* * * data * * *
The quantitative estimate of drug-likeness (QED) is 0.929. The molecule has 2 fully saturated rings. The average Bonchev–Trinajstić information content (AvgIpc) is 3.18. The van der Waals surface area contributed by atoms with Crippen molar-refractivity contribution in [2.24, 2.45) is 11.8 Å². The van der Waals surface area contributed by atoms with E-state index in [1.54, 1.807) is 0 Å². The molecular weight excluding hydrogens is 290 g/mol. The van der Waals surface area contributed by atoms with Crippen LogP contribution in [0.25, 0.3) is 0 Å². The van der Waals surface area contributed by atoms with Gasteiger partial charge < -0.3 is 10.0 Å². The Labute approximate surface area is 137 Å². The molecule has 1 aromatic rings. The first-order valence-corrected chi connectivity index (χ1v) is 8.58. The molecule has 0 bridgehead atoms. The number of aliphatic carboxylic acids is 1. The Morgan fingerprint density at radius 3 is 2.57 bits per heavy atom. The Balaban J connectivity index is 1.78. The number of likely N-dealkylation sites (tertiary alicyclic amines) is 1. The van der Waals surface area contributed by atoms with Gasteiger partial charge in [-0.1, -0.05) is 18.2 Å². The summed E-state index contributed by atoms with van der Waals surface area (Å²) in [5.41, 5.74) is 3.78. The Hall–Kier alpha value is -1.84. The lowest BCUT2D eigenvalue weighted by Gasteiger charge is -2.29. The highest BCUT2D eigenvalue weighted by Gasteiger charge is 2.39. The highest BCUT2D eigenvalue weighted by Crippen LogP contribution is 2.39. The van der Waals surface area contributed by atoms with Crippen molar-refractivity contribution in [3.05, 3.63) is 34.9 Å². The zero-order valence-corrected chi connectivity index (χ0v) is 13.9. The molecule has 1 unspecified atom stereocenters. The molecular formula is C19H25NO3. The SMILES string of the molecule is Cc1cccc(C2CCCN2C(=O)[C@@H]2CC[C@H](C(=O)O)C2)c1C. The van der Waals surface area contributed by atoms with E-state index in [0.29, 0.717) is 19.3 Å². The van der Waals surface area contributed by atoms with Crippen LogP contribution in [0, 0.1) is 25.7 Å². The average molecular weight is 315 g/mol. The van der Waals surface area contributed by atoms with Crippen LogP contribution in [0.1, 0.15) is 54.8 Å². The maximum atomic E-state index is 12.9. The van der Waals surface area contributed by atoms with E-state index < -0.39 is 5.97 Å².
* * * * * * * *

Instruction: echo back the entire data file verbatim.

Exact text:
The quantitative estimate of drug-likeness (QED) is 0.929. The molecule has 2 fully saturated rings. The average Bonchev–Trinajstić information content (AvgIpc) is 3.18. The van der Waals surface area contributed by atoms with Crippen molar-refractivity contribution in [2.24, 2.45) is 11.8 Å². The van der Waals surface area contributed by atoms with E-state index in [1.54, 1.807) is 0 Å². The molecular weight excluding hydrogens is 290 g/mol. The van der Waals surface area contributed by atoms with Crippen LogP contribution in [0.25, 0.3) is 0 Å². The van der Waals surface area contributed by atoms with Gasteiger partial charge < -0.3 is 10.0 Å². The Labute approximate surface area is 137 Å². The molecule has 1 aromatic rings. The first-order valence-corrected chi connectivity index (χ1v) is 8.58. The molecule has 0 bridgehead atoms. The number of aliphatic carboxylic acids is 1. The Morgan fingerprint density at radius 3 is 2.57 bits per heavy atom. The Balaban J connectivity index is 1.78. The number of likely N-dealkylation sites (tertiary alicyclic amines) is 1. The van der Waals surface area contributed by atoms with Gasteiger partial charge in [-0.1, -0.05) is 18.2 Å². The summed E-state index contributed by atoms with van der Waals surface area (Å²) in [5.41, 5.74) is 3.78. The Hall–Kier alpha value is -1.84. The lowest BCUT2D eigenvalue weighted by Gasteiger charge is -2.29. The highest BCUT2D eigenvalue weighted by Gasteiger charge is 2.39. The highest BCUT2D eigenvalue weighted by Crippen LogP contribution is 2.39. The van der Waals surface area contributed by atoms with Crippen molar-refractivity contribution in [3.05, 3.63) is 34.9 Å². The zero-order valence-corrected chi connectivity index (χ0v) is 13.9. The molecule has 1 unspecified atom stereocenters. The molecular formula is C19H25NO3. The SMILES string of the molecule is Cc1cccc(C2CCCN2C(=O)[C@@H]2CC[C@H](C(=O)O)C2)c1C. The van der Waals surface area contributed by atoms with E-state index in [0.29, 0.717) is 19.3 Å². The van der Waals surface area contributed by atoms with Crippen LogP contribution in [0, 0.1) is 25.7 Å². The average molecular weight is 315 g/mol. The van der Waals surface area contributed by atoms with Crippen LogP contribution in [0.1, 0.15) is 54.8 Å². The maximum atomic E-state index is 12.9. The van der Waals surface area contributed by atoms with E-state index < -0.39 is 5.97 Å².